6 Reasons You Should Go to VegFest O‘ahu

This free event on Sept. 2 isn’t just for vegans.


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That may look like pulled pork, but it’s really barbecue pulled jackfruit. Learn how to make this dish at this year’s VegFest O‘ahu on Sept. 2.
Photos: Courtesy of VegFest O‘ahu

 

Once a fringe diet that scared most meat- and butter-loving Americans, veganism is starting to move from marginal to mainstream.

 

You can find tempeh and tofu in supermarkets. Many restaurants—Downbeat Diner and Pai Honolulu, for example—offer vegan substitutions. And celebrities from Olivia Wilde to Jennifer Lopez are touting the health (and body) benefits of a plant-based diet.

 

Yet, it was still a surprise to Joy Waters, who organized the first VegFest O‘ahu last year, that more than 4,000 people attended the free, one-day celebration of all things plant-based.

 

“I didn’t think we were ready last year,” Waters says, “and then 4,000 people showed up. It was unprecedented for a first-year event to have that kind of attendance. The food booth sold out twice!”

 

This year, Waters will be prepared. VegFest O‘ahu, which will be held from noon to 5:30 p.m. on Sept. 2 at the grounds of Honolulu Hale, will feature nearly 50 booths offering everything from plant-based plate lunches from ‘Umeke Market to vegan-themed apparel. You can take a mini yoga or Nia dance class, buy handcrafted soaps made from vegan ingredients, talk to a naturopathic doctor, even participate in a silent disco.

 

“There’s so much going on this year,” Waters says.

 

Even if veggies aren’t your thing—or you’re completely obsessed with cheese—there’s something at VegFest for you, too.

 

Here are six reasons why everyone should check it out next weekend.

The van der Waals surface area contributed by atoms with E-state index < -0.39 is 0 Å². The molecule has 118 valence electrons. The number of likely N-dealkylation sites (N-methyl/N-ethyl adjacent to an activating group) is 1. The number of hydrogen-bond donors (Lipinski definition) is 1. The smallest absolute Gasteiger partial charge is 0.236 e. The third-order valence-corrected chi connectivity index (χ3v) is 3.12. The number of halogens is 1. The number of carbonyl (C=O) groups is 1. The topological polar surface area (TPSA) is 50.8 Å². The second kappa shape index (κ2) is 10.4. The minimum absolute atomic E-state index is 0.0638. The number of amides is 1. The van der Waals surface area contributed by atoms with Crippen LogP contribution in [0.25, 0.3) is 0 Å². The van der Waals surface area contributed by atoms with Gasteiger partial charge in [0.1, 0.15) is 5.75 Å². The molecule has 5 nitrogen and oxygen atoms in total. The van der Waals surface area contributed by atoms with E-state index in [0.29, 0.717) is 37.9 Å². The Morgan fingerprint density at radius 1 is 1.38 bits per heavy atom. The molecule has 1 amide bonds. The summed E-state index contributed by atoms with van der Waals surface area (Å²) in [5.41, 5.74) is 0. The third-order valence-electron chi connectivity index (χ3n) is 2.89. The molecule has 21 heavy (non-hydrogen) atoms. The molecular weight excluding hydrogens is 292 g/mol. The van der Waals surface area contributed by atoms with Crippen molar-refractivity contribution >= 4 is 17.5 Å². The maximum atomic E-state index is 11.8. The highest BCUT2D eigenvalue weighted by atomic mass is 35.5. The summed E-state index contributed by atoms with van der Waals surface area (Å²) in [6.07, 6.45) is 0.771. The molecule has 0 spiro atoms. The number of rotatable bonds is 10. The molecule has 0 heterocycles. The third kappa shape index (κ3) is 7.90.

1. You’re Curious about Vegan Food

Get this falafel plate from Ke Nui Kitchen’s food booth.

 

You don’t need to be vegan to enjoy plant-based foods. Down To Earth will be running a deli, hot bar and salad bar. Try vegan dishes from Peace Café, Ke Nui Kitchen and Juicy Brew. Sample breadfruit hummus by ‘Ulu Mana or probiotic fermented foods (think kim chee and sauerkraut) by Counter Culture. There will be dessert, too, including HI Cravings’ acai bowls topped with vegan cookie dough, and energy bars made from kiawe bean pod flour from The Cut Connection. If that’s not enough, there will also be a tent handing out free samples of vegan “meats” and “cheeses” from Field Roast, The Jackfruit Co., Primal Spirit Foods and more. So, you can try vegan food without the commitment.

 

2. You Love to Cook

Down To Earth’s Edgar Edge will demonstrate how to make a butternut slaw and barbecue pulled jackfruit AT this year’s VegFest O‘ahu.

 

The Learning Kitchen Tent will feature four cooking demos throughout the day. Kim Oshita, a registered dietician with Kaiser Permanente, will show you how to make a three-bean salad and sandwich spread. Edgar Edge, a lifelong vegetarian and deli manager and food service director at Down To Earth, will prepare a butternut slaw and barbecue pulled jackfruit sandwich. Mama T. Gonsalves, executive chef at ‘Umeke Market, will make beluga lentils with seasoned quinoa. And William diGiorgio, Honolulu-based personal vegan chef, will demonstrate making a chia seed breakfast pudding and chia seed pancakes.

 

3. You Loved Cowspiracy: The Sustainability Secret and What the Health